Curator Melissa Wolfe talks about the inspiration we can all take away from the Columbus Museum of Arts newest exhibition showcasing the work of home town hero George Bellows. George Bellows and the American Experience through January 4, 2014. This exhibition follows on the heels of a major retrospective of the artist organized by the [...]
Corrections departments’ release protocol differ
After Franklin County inmate James Smith Junior died after being released from jail, his family is upset because they were not informed of his release.
After spending 48 days in the Jackson Pike jail for cocaine possession, 63-year-old James Smith Junior was released. That was January 18 at 7:30 p.m. Five days later his snow-covered body was found among a pile of lumber at the ALD Concrete and Grading Company, just two miles from the jail.
Franklin County Coroner Brad Lewis said Smith died from heart disease and exposure.
It is not customary for Franklin County jail personnel to phone an inmate’s family when they’re being released. The jail said it followed the protocol for releasing its inmates, which can take hours because of the large number of releases. More than 100 people were released the day Smith was let out. But Smith’s attorney, Mark Hunt, said there should be a way to expedite releases.
“If there was a way to fast track some of these releases, particularly when they’re on cases involving someone that has a medical condition or mental condition that would have solved this problem,” Hunt said.
Hunt said it was obvious to him that Smith was not well. Smith looked frail and malnourished. And he was diagnosed with schizophrenia earlier in his life, but Hunt did not know.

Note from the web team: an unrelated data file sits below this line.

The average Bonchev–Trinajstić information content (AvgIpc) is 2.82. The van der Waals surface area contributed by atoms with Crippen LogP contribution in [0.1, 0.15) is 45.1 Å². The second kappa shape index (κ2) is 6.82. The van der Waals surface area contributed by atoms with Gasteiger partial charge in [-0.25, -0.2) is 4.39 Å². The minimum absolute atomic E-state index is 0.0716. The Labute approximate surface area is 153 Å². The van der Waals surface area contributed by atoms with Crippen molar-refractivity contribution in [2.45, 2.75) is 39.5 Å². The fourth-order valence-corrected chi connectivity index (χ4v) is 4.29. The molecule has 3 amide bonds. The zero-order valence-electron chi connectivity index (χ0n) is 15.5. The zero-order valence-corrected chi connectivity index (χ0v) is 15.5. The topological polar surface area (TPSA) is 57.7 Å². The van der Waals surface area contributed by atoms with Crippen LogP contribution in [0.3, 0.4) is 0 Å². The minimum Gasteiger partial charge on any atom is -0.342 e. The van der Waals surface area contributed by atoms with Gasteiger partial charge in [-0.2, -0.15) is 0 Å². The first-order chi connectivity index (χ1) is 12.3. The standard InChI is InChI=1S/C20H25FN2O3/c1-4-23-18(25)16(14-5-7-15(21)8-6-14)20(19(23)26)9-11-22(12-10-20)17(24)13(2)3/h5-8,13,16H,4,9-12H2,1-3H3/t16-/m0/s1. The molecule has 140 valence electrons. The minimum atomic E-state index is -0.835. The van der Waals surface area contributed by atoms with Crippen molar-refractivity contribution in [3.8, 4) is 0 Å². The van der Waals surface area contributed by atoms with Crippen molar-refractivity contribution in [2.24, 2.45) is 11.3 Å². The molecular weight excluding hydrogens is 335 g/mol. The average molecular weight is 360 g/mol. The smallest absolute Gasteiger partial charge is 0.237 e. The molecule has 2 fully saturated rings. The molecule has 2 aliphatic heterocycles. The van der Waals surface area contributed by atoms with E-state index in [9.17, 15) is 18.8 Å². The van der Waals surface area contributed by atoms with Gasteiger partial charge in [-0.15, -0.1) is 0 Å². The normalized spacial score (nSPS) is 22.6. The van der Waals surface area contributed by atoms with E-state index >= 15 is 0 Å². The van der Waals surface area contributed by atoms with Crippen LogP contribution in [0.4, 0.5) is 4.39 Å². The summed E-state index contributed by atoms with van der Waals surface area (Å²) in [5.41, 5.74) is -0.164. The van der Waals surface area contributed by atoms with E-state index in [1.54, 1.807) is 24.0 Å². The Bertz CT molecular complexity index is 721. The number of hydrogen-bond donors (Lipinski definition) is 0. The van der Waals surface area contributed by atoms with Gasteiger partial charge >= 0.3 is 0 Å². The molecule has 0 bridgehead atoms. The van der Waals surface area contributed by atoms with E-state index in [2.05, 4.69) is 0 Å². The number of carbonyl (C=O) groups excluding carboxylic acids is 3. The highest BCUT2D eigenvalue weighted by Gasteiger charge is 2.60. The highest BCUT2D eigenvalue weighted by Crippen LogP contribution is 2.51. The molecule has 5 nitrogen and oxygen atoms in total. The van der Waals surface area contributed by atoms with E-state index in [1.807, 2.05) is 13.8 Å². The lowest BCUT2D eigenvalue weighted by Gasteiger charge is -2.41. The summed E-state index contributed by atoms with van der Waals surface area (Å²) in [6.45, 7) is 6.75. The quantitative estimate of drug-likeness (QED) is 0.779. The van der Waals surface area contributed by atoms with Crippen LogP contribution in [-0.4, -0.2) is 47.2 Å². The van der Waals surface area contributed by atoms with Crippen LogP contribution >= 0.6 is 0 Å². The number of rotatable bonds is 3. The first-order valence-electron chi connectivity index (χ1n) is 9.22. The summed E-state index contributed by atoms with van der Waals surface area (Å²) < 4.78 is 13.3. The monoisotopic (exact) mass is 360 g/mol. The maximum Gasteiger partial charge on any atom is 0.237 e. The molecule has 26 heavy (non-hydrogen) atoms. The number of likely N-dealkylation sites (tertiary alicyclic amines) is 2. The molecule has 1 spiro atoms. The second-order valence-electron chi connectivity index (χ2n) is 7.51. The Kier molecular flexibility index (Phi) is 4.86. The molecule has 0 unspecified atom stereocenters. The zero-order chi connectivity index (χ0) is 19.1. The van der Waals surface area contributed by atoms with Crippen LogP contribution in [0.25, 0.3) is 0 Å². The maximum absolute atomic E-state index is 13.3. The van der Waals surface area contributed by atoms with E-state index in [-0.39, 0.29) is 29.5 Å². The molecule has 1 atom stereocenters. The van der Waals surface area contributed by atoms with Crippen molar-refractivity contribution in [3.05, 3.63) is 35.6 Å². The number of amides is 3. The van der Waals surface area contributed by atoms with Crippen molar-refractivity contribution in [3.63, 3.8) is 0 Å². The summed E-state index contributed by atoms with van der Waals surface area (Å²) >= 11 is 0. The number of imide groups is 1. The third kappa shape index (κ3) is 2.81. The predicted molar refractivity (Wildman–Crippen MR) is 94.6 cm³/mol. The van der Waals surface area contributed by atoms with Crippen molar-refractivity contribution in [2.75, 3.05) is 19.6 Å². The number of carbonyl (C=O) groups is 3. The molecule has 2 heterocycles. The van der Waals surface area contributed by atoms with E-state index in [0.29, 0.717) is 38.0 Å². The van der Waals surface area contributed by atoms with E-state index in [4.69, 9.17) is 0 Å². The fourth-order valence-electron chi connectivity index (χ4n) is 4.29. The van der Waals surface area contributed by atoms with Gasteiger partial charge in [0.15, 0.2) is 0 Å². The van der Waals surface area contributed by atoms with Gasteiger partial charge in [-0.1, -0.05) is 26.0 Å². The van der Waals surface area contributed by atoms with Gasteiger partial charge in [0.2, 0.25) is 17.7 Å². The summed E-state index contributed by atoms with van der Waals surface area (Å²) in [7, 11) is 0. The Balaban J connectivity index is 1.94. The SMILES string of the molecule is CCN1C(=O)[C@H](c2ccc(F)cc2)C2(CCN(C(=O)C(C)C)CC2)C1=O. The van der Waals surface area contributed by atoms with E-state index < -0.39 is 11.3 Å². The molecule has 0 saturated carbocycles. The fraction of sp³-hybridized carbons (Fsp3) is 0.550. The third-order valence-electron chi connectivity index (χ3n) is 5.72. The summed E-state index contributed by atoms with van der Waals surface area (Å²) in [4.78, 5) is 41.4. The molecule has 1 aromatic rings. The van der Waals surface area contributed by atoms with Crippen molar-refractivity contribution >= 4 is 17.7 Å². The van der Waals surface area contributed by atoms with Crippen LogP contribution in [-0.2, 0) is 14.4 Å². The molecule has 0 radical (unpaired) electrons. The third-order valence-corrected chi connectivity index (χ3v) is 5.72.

Hunt said he, the prosecutor and Circuit Court Judge Beverly Pfeiffer agreed, partly because of Smith’s poor health, to release Smith that day with time served.
“Judge Pfeiffer did everything she could do. She handed what we call disposition sheet to the courtroom deputy. I took a copy of the exact same thing with me to the clerk’s office. If that’s all we can do to expedite these kind of releases then, yeah, I think that’s a problem. It doesn’t seem to me that they come up enough that it would be that big a problem to get that resolved,” Hunt said.
Hunt said the jail had all of the paperwork it needed to release Smith by 1:15 that afternoon. Smith was not released for more than six hours.
Franklin County Sheriff Jim Karnes declined to discuss the case an inmate release procedures.
The Ohio Department of Corrections’ protocol for releasing inmates from its prisons differs from Franklin County. Spokesperson for the department Andrea Dean said the prison system does work to find a temporary home for inmates who are released and don’t have anywhere to go. Unlike Franklin County the state only releases prisoners at certain times of the day. The system keeps track of inmates who are released on parole. But for those who have served their time, like Smith, they are simply released.
“If an offender comes to our prison system and they serve the entire sentence and they are not released under any type of supervision, parole or PRC, we don’t have any control over their placement or were they might go. So at that point they are simply released and we don’t track where they go,” Dean said.
Dean said the state does not make special accommodations for mentally ill released inmates. Once they leave the prison, they are on their own.
In neighboring Fayette County, their protocol is much different. For inmates who are mentally ill a staff person will contact a family member or the proper mental health services. Inmates are also given a chance to phone someone to let them know they will be released. Fayette County Sheriff Vernon Stanforth said comparing its system to Franklin County’s is like comparing apples to oranges because their release load is much lighter.